Cricket is a tiny low power IoT module from ThingsOnEdge. It’s capable of connecting to most local or cloud-based IoT services and runs on batteries for thousands of hours.

In this project, you’ll learn how to connect Cricket modules to a local network using Wifi with MQTT. You will store readings from the Cricket’s onboard temperature sensor using InfluxDB with Telegraf and display the results in a Grafana dashboard. All these components are open-source and can be hosted on a Raspberry Pi.

At the end of the project, you will have a powerful and extendable IoT platform that can be used to monitor a network of Cricket modules in any space with Wifi access.



1. Raspberry Pi server

The Raspberry Pi will host all of the software components that enable Cricket to publish MQTT messages and display that information as graphs and gauges in a dashboard. The Raspberry Pi will act as a server on the local network which we will access from a host PC (Windows 10 / Mac OS / Linux) using OpenSSH.

  • Flash the latest version of Raspberry Pi OS Lite to a 16GB SD card. Full details of how to do this are available on the Raspberry Pi download page.
  • After flashing has completed, remove the SD card from the PC card reader and re-insert it.
  • Create an empty file named ssh in the boot drive of the SD card using a file manager. The filename must have no extension.
  • Eject the SD card from the host PC and insert into the Raspberry Pi.
  • Connect the Raspberry Pi to your network using Ethernet and power it on.
  • Open a command window (Terminal) on your host PC.
  • Log in using ssh:
ssh pi@raspberrypi
  • Use the default username pi and password raspberry.

If the Raspberry Pi hostname is not resolved try using ssh pi@raspberrypi.local or check your router’s admin page and use the Pi’s IP address – ssh pi@XXX.XXX.XXX.XXX


2. Install software

Now all the required software can be installed. Several packages are needed to connect everything together. Mosquitto MQTT broker acts as a queue for messages published by the Cricket. Telegraf server agent connects the MQTT broker to the InfluxDB database while Grafana will present the stored data as a dashboard.

  • Update the Raspberry Pi OS:
sudo apt update
sudo apt upgrade
  • Install Mosquitto broker and client:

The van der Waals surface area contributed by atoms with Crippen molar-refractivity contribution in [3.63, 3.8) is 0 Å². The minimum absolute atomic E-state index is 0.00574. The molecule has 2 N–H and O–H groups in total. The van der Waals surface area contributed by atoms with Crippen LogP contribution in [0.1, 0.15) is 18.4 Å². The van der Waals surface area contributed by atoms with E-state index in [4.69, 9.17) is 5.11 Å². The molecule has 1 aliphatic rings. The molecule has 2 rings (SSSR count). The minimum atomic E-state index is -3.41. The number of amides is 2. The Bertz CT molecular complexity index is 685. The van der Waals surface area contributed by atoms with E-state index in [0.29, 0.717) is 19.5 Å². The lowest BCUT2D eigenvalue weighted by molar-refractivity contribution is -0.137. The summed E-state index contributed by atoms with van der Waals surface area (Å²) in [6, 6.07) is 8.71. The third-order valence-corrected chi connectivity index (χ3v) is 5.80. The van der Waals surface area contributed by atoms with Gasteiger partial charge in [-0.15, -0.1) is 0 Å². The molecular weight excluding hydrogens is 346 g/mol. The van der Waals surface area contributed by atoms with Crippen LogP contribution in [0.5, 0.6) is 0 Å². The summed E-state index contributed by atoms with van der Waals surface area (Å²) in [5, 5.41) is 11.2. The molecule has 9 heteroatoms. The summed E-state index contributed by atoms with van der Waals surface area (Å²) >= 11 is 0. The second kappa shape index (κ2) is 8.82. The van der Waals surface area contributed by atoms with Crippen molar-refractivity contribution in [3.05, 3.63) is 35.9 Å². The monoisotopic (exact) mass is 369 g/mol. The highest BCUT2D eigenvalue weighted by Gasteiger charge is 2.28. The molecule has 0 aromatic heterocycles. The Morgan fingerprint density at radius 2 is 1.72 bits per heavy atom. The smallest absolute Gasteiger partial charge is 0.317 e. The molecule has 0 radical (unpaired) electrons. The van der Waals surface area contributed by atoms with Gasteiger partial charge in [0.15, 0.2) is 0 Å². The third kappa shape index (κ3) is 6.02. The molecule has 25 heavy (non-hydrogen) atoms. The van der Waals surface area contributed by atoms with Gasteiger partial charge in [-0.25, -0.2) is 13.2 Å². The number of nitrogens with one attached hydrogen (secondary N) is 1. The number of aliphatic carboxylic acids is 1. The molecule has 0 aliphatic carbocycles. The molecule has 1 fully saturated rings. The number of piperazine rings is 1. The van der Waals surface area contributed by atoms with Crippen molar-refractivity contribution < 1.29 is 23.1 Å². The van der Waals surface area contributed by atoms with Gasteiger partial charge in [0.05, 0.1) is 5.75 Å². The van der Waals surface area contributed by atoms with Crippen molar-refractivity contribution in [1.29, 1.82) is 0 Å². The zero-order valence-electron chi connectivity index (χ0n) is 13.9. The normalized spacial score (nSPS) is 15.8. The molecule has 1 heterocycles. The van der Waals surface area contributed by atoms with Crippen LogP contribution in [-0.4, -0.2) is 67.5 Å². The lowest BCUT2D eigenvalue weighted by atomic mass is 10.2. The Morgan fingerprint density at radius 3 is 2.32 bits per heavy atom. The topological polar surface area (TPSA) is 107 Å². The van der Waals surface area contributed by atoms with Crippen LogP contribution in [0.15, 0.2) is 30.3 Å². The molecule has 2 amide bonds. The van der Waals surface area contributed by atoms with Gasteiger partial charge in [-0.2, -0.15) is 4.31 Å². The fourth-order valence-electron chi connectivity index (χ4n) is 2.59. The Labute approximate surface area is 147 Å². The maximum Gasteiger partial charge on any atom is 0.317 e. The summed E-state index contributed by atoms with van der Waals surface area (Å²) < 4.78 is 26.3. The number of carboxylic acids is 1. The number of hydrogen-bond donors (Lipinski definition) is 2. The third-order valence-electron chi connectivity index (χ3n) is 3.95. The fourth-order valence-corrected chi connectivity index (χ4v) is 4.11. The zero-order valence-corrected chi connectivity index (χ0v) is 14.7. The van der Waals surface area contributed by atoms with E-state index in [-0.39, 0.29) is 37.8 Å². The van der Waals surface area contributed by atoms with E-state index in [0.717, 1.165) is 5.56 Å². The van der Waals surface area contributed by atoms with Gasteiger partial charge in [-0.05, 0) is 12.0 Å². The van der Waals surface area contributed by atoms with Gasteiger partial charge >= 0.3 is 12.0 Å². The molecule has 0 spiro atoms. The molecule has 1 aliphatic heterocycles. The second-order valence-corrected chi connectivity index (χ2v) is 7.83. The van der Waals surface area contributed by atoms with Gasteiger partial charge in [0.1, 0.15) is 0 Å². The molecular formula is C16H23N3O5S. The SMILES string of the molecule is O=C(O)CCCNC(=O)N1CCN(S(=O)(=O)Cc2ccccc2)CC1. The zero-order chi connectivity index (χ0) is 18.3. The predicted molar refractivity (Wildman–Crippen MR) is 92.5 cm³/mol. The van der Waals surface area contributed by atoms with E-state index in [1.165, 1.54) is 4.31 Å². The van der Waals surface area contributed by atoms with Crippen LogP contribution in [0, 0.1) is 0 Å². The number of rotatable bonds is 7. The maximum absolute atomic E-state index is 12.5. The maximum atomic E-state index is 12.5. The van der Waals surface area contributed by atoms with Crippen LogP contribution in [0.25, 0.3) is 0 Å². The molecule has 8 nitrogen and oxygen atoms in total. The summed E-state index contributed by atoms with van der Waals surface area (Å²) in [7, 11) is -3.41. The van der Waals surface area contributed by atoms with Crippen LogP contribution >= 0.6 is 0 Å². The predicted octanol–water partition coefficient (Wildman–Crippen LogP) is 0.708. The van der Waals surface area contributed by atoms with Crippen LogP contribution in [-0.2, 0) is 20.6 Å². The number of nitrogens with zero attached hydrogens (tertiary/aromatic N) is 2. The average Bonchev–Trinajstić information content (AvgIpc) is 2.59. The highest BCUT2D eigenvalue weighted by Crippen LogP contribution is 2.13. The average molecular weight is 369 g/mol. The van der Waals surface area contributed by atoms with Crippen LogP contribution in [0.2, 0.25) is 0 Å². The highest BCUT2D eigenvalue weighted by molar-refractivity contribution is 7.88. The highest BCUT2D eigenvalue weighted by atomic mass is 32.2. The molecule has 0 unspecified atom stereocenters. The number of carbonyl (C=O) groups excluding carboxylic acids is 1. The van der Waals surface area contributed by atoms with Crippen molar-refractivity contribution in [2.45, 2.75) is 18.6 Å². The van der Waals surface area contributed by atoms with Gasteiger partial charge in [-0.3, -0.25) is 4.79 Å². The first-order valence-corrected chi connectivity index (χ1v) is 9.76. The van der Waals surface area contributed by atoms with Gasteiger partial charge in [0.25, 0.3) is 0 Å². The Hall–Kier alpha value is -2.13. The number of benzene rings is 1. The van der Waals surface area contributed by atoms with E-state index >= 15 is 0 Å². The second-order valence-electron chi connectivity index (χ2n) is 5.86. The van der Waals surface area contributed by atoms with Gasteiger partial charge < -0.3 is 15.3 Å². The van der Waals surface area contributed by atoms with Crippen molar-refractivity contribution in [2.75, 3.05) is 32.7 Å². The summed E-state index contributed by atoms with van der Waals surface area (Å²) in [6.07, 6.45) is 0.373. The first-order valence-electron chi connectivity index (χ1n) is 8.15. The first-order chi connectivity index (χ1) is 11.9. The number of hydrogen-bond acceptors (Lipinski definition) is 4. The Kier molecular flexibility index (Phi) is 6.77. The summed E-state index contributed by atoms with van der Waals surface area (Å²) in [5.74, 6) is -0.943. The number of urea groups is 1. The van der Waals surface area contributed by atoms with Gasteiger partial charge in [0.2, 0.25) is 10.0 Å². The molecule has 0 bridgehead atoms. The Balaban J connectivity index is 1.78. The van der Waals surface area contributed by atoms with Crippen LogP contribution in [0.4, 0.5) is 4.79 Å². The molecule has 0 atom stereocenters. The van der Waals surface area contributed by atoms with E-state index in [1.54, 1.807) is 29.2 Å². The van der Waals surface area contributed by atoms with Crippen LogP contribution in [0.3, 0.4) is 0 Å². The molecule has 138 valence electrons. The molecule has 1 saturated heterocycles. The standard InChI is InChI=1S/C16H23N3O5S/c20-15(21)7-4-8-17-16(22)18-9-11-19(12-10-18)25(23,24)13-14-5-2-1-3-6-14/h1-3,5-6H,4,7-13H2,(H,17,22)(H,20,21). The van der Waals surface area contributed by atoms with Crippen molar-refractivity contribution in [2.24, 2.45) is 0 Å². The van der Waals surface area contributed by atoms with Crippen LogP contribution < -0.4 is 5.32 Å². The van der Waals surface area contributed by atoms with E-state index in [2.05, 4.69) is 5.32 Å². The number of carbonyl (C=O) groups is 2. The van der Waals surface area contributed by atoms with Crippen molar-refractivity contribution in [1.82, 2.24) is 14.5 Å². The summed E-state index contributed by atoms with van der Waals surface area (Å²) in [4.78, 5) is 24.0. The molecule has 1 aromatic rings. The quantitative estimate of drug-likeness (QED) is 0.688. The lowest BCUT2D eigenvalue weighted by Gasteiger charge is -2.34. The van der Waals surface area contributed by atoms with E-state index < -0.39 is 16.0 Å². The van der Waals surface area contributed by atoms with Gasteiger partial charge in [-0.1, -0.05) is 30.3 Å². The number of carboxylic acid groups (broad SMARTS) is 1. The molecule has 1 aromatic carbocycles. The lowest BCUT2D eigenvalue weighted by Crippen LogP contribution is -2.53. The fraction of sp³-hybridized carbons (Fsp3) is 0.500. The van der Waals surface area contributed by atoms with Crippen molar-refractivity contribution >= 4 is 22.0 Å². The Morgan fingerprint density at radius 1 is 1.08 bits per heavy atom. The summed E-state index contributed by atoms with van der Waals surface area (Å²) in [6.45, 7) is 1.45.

sudo apt-get install mosquitto mosquitto-clients
  • Add the InfluxData repository:
sudo apt install apt-transport-https
wget -qO - | sudo apt-key add -
source /etc/os-release
test $VERSION_ID = "10" && echo "deb buster stable" | sudo tee /etc/apt/sources.list.d/influxdb.list
  • Install the Telegraf service:
sudo apt update && sudo apt install telegraf
  • Install InfluxDB database
sudo apt install influxdb
  • Add Grafana’s repository:
wget -qO - | sudo apt-key add -
echo "deb stable main" | sudo tee /etc/apt/sources.list.d/grafana.list
  • Install Grafana:
sudo apt update && sudo apt install grafana
  • Finally, re-boot the Raspberry Pi and log back in via ssh:
sudo reboot



3. Cricket

Cricket modules are designed for battery power and consume only 0.5uA in deep sleep, so can run for thousands of hours on one pair of AA batteries, depending on setup.

Each module has an accurate onboard temperature sensor and a battery monitor. There is 3.3V power output, digital and analogue inputs and an external wake-up pin for additional sensors. Configuration can be set locally via the Cricket’s own Wireless AP or using a free Cloud-based option provided by ThingsOnEdge. No coding is required to send data from the module.

We will power the Cricket using 2 x AA batteries and configure it using the local AP mode.

cricket connections

Crickets have 6 castellated through-hole solder pads at 2.54mm spacing, suitable for various connectors or soldering to PCB’s.

  • Solder a terminal block connector to the Cricket.